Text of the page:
Posted on 10 April, 2018 | 4 min
There have been more than 167,000 startups launched in the UK so far this year. In March alone, there were around 50,000 new businesses taking their first steps into the world, while some 2,500 have started today ¹.
At this rate, approximately 700,000 startups will have entered the UK market in 2018.
The world of startups is getting more and more competitive. So, what are you doing to stand out?
If you’re struggling to answer that question, here are a few ideas for sharpening your competitive edge.
Price to perfection
A lot goes into the science of pricing—more than we could possibly go into in this particular blog. But there are some pricing essentials to get right as a startup.
First, you’ll want to establish what part of the market you operate in—low-value goods or services sold in high quantities, high-value goods or services sold in low quantities, or one of the many spaces in between. It takes research of your market and competitors so you can find a niche in which to price your wares.
There might not be a market for a certain product at a certain price, so you may need to experiment small scale to find the sales sweet spot for your wares. Essentially, you’ll want to get maximum revenue from your sales by finding the point where you can draw the biggest square on a model like the one below.
Your business apps are a big help here, telling you automatically which are your most profitible products or services, and which you sell the most of, so you can refine your pricing and sales strategy while you’re still a startup. If you’re dealing in products, your POS and eCommerce apps will have a lot of information to help you make tweaks along the way.
Similarly for services startups, CMS apps can provide insight into your clients’ preferences so you can price accordingly. All the while, your business dashboard will give you greater visibility over your sales data, so you can make quick changes of direction when you need to.
Remember, the pricing strategy you set as a startup will determine how your brand is seen for years to come, so take some time to get this right.
Focus your offering
Don’t bite off more than you can chew. Time and time again, the best late-stage startups have solved a proven problem—sometimes just one relatively small problem—really well. So, find your niche and focus on delivering that better than anyone else can.
If you’re in the services business, you could focus on an industry whose problems you know all too well—a marketing agency dealing exclusively with legal firms, for instance. Instead of working with all kinds of clients and spreading yourself thin, you can be more attentive, specialised agency from day one.
From a product perspective, say you’ve reinvented the wheel. You might launch initially to car manufacturers as your main clients and revenue providers over the general population.
In both instances, there’s a smaller pool of potential customers, but you’re providing a solution your competitors aren't. With a new product, it’s a good way to test whether your idea has legs, and you can scale up to larger markets knowing you have a better chance of success. And on top of that, you’re making your business less complex in the startup stages—you’ll thank yourself later for that.
Find your unique selling point
This one is easier said than done, but there are tonnes of successful businesses that have disrupted some part of the traditional business model. That might be in how they deliver their service through technology, by cutting out middle-men or by selling goods as a service.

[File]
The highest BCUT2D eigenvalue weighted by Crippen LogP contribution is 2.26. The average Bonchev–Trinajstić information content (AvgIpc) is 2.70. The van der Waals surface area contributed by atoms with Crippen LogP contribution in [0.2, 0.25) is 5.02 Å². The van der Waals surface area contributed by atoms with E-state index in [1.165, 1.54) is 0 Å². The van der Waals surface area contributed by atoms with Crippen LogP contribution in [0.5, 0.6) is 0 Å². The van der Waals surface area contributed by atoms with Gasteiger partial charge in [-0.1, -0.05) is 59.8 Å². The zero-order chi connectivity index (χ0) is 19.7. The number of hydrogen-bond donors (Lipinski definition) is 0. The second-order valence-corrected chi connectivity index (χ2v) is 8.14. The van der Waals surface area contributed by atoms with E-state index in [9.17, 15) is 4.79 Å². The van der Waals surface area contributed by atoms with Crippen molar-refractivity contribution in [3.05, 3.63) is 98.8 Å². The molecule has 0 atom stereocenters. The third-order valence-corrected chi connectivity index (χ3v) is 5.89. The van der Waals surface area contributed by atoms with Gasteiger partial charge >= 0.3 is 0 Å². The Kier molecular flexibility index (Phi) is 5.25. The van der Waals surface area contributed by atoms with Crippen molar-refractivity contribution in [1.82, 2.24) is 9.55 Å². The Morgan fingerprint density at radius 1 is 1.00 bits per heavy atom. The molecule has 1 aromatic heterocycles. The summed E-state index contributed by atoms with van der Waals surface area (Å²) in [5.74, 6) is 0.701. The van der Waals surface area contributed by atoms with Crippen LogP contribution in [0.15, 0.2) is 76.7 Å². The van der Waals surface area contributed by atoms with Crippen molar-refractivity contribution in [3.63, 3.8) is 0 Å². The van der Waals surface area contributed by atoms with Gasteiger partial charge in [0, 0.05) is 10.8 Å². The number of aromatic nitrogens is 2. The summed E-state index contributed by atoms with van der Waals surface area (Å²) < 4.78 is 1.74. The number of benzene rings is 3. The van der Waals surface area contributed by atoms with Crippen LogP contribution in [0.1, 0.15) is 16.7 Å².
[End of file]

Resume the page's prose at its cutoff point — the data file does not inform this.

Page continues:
Look at retail subscriptions as an example. Selling goods as a subscription via eCommerce has grown in revenue by a whopping 4,461% in five years, with an ever-increasing 15% of online buyers now using some form of retail subscription service².
Companies like Dollar Shave Club have led the way, with a mantra along the lines of ‘why sell a razor once when we can sell you a new one every month at a discount?’ Then there’s Loot Crate: ‘we’ll send you a box of random geek gear every month’.
When it comes to thinking outside the box, these companies show how it helps to sometimes think inside of it, too. Our tip? Look for disruption everywhere, and see what’s missing from your industry that you can jump on before anyone else.
Deliver extraordinary service
An important caveat with our last point is that different for the sake of difference isn’t better. Your differentiating factor has to ease a specific, proven customer pain point or need.
In fact, an extraordinary level of customer service on its own is a fantastic differentiator—particularly for a startup. When the budget is too tight to play with your prices or change what you sell, and you’re selling similar products or services as your competitors for similar prices, where customers decide to shop will likely come down to the quality of the service they can get.
Exactly how important is customer service? Consider these three facts:
- 83% of customers need some form of support while making a purchase
- 89% of customers say they’ve stopped shopping with a business after experiencing poor customer service
- A customer is four times more likely to buy from a competitor if the problem is service-related compared to price- or product-related³.
Fortunately for time-poor startups, there are some great customer relationship management apps available to help you manage everything from the ticketing and allocation of customer support tasks to loyalty programmes.
The most important thing to remember is to discover what customers are crying out for—and give them what they want. Sounds simple, but we bet your competitors aren’t doing it perfectly. You, on the other hand, could be.